Puerto Rico, a U.S. territory since 1898, voted in favor of statehood for the first time Tuesday, with 61 percent of the island's voters opting for inclusion as the 51st state in a non-binding referendum. Yet the same voters gave a narrow victory in the governor's race to Alejandro Garcia Padilla, whose Popular Democratic Party opposes statehood. Padilla appears to have edged out incumbent Luis Fortuno of the New Progressive Party by less than one percent of the vote.
In a two-part question, voters rejected, by 54 to 46 percent, continuation of their current commonwealth status. On the second question, 61 percent of the voters chose statehood as the alternative, with 33 percent opting for a semi-autonomous "sovereign free association" and only six percent in favor of complete independence. It was the first vote in favor of statehood, something island residents voted against in 1967, 1993, and 1998. A troubled economy and an exodus of residents from the island had a significant effect on the vote this time, Puerto Rico Secretary of State Kenneth McClintock told Cable News Network.
"I think people just came to realize that the current relationship simply does not create the number of jobs that we need," McClintock said, noting that 58 percent of Puerto Ricans now live on the U.S. mainland. "When you have a political status that scares away half of your population, it is time to reject that political status," he said.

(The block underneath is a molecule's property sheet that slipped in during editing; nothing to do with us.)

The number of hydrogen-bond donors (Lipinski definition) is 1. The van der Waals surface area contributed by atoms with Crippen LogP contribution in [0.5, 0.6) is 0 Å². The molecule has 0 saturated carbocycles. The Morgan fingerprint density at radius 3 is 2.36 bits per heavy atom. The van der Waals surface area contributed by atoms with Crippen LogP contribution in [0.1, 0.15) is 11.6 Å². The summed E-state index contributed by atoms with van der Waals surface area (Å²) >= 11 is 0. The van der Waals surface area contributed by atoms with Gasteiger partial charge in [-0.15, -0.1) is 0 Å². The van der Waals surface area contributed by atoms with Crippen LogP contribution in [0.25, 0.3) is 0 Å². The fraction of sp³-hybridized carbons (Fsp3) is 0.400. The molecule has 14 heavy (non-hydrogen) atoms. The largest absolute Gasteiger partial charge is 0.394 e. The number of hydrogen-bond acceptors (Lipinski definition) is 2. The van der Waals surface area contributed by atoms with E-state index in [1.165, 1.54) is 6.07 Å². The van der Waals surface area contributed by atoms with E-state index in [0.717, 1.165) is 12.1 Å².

Not everyone on the island is convinced, however, that statehood is truly the choice of a majority of the residents. Some say the question concerning the continuation of the commonwealth status was badly worded, leading many to vote "no." The choice of alternatives was left blank on a third of all ballots cast. And the option favored by the Popular Democratic Party — to consider a report by the Obama administration, offering several options to the status quo, before voting on an alternative — was not on the ballot.
Puerto Rico residents were made citizens of the United States in 1917, nearly 20 years after the U.S. captured the island from Spain in the Spanish-American War. The island is not included in the Electoral College, however, so its residents cannot vote in presidential elections. They are represented in Congress only by a non-voting resident commissioner in the House of Representatives. Tuesday's vote was non-binding, though it would likely have some influence on members of Congress. Statehood for the island would require a two-thirds affirmative vote in each chamber.
Given the tax and spending issues currently facing the nation, with existing tax cuts due to expire in the coming "Taxmageddon" of January and a sequester threatening continued funding of both military and social programs, statehood for Puerto Rico appears likely to remain on the back burner for the time being — at least until Puerto Ricans themselves more clearly sort out the option they prefer.
"It isn't clear what change we want," Jorge Benitez, a political science professor at the University of Puerto Rico-Rio Piedras told CNN, "but we want change."